BioFeedback in Practice
In Part 1, we redefined Biofeedback so that its definition was inclusive of this biological based process (in organisms who possess nervous systems).
In Part 2, we’re going to:
Look at the currently accepted practice of Bio(Tech)Feedback
Describe THE MOVEMENT’s approach to BioFeedback
Just for ease of differentiation, I’d like to refer to the current practice as: BioTechFeedback
Let’s review our description of BioTechFeedback:
“Bio(Tech)Feedback is the process of gaining greater awareness of many physiological functions primarily using instruments that provide information on the activity of those same systems…with a goal of being able to manipulate them at will. Some of the processes that can be controlled include brainwaves, muscle tone, skin conductance, heart rate and pain perception.”
I think standard BioTechFeedback practices can be summarized as such:
-Use technological interventions
-to ascertain (physiological) states
-to direction attention towards them
-or take some small action
-in order to change them for the better
If this is how BioTechFeedback works,
Can BioFeedback work without the tech?
M-BioFeedback is based on a few simple premises:
-How one behaves in the external environment affects one’s internal environment
-That effect is either positive or negative
-That effect can be measured
At first glance, THE MOVEMENT’s approach seems quite sparse compared to the Tech heavy current practice of BioFeedback:
-The user performs a behavior
-The user immediately measures his body’s response with his body
-If the response is positive, the user takes that as an indicator to continue the
-If the response is negative, the user takes that as an indicator to discontinue
How we apply this is the Gym is simple.
-We do a movement.
-We measure our range of motion (a neurally mediated response)
-If we get more ROM, we keep doing that movement
-If we get less ROM, we don’t do it
Some of our members have played with other quantities or BioMetrics (physiological measures) such as HRV (heart rate variability), peripheral visual field breadth, etc, but often revert back to ROM…because it so quick and reliable.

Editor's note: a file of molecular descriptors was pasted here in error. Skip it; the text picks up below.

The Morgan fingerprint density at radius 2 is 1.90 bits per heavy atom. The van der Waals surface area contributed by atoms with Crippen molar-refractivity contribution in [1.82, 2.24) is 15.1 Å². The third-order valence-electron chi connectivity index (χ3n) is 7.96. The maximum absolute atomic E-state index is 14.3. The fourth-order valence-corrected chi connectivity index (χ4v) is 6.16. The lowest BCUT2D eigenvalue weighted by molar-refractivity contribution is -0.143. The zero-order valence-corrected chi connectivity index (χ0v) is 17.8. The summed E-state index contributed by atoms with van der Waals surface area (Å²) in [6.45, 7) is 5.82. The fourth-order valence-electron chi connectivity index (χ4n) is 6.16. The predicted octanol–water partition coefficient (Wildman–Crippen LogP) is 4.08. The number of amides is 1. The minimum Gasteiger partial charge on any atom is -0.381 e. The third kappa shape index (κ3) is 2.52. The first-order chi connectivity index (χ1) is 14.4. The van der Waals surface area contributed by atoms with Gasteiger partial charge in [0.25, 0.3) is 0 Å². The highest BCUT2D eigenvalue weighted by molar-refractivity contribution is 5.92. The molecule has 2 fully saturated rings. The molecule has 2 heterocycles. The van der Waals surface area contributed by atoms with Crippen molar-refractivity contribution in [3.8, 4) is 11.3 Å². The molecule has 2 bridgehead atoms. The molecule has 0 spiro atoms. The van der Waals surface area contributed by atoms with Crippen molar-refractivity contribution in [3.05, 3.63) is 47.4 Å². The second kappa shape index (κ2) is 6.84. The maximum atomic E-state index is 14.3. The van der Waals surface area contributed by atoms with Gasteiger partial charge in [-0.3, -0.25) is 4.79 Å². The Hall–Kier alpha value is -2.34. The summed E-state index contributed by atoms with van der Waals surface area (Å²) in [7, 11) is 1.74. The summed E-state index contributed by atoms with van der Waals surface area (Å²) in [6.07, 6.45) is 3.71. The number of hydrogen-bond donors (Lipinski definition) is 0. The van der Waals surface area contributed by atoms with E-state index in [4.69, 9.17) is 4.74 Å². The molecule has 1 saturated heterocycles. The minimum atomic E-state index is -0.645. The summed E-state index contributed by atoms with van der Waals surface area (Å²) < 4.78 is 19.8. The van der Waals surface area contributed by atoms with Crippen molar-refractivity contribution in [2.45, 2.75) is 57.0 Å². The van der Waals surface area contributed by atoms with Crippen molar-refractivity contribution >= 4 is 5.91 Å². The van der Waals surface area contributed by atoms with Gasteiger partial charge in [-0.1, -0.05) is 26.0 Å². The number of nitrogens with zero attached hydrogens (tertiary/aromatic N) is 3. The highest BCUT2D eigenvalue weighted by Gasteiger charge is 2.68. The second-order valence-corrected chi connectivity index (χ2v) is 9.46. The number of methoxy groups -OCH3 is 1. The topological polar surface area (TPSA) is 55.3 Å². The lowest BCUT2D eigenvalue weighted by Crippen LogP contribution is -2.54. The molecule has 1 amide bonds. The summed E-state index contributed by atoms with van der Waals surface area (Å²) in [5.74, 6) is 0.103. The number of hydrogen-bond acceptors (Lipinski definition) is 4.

Over time, users of this type of BioFeedback find it unnecessary to measure ROM, and shift towards “feel” instead.
-They do a movement
-If it feels good, they keep doing that movement
-If it doesn’t feel good, they don’t
I find it interesting that those with little to no exercise experience who come to testing find it unnecessary to test an exercise to determine its efficacy. They often know having performed the movement if the movement “felt” good or not. This trend of the trained returning to “feel” based and the untrained possessing “feel” is very interesting.
In Psychology, the term “repression” is used to describe not feeling one’s feelings. In bodywork, Hanna (of Somatics work) uses the term “sensorimotor amnesia” which is inclusive of motor patterns lost and not just sensations or metasensations lost that repression addresses. Both terms point to losing the ability sense and feel.
I think one of the most beneficial outcomes to testing movement and performing positively testing movements is that it helps to restore “repressed” sensations, helps in the restoration of lost motions and their related sensations, alleviating this somatic amnesia.
I think THE MOVEMENT’S BioFeedback practices can be summarized as:
-Perform a behavior
-Measure one’s response to the behavior by feel or by quantitative response
-If it feels good or if there is a quantitative increase, the behavior is continued
-If it doesn’t feel good or if there is a quantitative decrease, the behavior is
Why do we do this?
For me, BioFeedback Based Action started as a way of judging the efficacy of my actions. Is this helping my body? Will it help me get out of pain?
But over the months of doing this for myself, I found that I was doing more than before every workout. I wasn’t always lifting more weight, but I was always doing more. I was setting a PR every time.
It’s no accident that this became an evolution in exercise.
It was utilizing an evolutionary effect.
(To be continued in Part 3)